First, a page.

Just How Much Landscaping Rock Do I Need?

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How much landscaping rock do i need

If you’re considering upgrades, additions, or even a total overhaul to your yard, you have a lot of decisions to make. From features to plants to pathways, quite a few different elements have to all be considered and balanced with and even against one another. Once you get down to the nitty-gritty, you have to start answering specific questions you ask yourself. One of them is likely to be just how much landscaping rock do I need?

Things to Ensure When Using Landscaping Rocks

Small rocks are useful in landscaping and gardening in many different applications. One of those applications is for pathways, but you might also use them simply as mulch. When you order landscaping rock, you have to be sure that you get just the right amount. Too little will leave bare spots. On the other hand, if you buy excess, you waste money and either need to find a place for them or get rid of them.

Accurate calculations of how much rock you need are based on getting the right measurements from your yard, so you can then figure out how much you need to buy. Landscaping rock is typically sold in measurements of cubic yards, and you can find it in both bags and bulk.

Tools Needed to Calculate How Much Rock is Needed

The tools you need are relatively simple, as you traditionally just need a measuring tape and a calculator. Fortunately, if you’re a smartphone owner, it probably has a calculator app included. You might even find apps for measuring physical distances.

Having said that, they’re relatively new, and for something as important as this (and the dollars you will spend on it), it’s probably safest to do your own physical measurements.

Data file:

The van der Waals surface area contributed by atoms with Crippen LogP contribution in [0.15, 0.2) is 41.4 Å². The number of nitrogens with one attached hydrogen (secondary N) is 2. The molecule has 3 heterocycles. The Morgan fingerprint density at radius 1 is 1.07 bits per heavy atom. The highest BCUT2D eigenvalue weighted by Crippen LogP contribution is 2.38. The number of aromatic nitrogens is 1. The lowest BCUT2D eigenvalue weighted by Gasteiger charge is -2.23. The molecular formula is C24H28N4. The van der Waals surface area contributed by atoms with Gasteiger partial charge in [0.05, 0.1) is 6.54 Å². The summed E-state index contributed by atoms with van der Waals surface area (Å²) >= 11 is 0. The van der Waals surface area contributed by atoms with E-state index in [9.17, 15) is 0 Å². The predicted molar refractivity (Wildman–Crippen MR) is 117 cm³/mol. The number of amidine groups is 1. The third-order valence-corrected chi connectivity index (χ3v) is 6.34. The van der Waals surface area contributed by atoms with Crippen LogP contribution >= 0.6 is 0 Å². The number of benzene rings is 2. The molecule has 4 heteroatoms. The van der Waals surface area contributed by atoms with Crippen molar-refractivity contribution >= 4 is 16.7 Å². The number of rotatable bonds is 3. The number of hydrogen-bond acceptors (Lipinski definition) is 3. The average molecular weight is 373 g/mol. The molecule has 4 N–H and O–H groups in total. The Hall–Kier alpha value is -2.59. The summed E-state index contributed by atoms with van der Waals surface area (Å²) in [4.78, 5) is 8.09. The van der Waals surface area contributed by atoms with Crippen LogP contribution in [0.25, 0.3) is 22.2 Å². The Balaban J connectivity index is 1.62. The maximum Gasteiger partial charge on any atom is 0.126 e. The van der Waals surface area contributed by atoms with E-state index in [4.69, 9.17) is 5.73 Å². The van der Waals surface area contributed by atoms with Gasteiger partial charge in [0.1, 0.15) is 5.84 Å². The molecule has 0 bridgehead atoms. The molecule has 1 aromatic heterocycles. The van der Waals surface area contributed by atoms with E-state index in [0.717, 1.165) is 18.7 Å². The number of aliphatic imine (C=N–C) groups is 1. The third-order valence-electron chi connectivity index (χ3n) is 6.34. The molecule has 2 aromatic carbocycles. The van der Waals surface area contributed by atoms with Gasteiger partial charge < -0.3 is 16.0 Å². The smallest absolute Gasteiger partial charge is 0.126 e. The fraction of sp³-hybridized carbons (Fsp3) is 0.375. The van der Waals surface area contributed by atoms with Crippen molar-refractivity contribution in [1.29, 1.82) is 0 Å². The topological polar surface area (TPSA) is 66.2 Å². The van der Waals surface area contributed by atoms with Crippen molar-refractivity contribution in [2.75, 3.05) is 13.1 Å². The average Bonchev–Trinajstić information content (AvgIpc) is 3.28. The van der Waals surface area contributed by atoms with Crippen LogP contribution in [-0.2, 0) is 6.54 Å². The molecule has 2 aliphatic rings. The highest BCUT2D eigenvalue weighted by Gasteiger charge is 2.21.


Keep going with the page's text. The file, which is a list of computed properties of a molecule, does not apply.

Procedure to Calculate How Much Rock or Gravel is Needed

Step 1:

Go to the area you want to cover, and then stretch out your measuring tape to record the width of it. Mark this information in inches. Repeat this measurement for the length.

Step 2:

Do each measurement at least two or three times to be sure your numbers are accurate. Then, figure out how deep you want the rock to be. For cubic volume, you multiply the width times the length times the depth.

Doing your measurements initially in inches gives you precision measuring without having to deal with decimals and fractions initially, but you will need to eventually do that. The reason for this is because landscaping rock is typically sold in cubic yards.

Step 3:

Assume you have an area 60 inches in length and 50 inches in width, and you want to have rock 2 inches deep across this area. Divide all these numbers by 12 to convert your measurements to feet, meaning you now have a length of 5 feet, a width of 4.1667 feet, and the desired depth of 0.1667 feet.

Step 4:

Multiplying all those together gives you a total volume of 3.4729 cubic feet. In order to convert that to cubic yards, you need to know that each cubic yard has 27 cubic feet in it.

That means you divide your 3.4729 inches by 27 to get 0.1286 cubic yards. Helpfully, there are many online calculators that can help you with this, and you can also usually have a garden center or landscaping supplier employee look over your notes and double-check your math. They don’t want to sell you more or less than you need.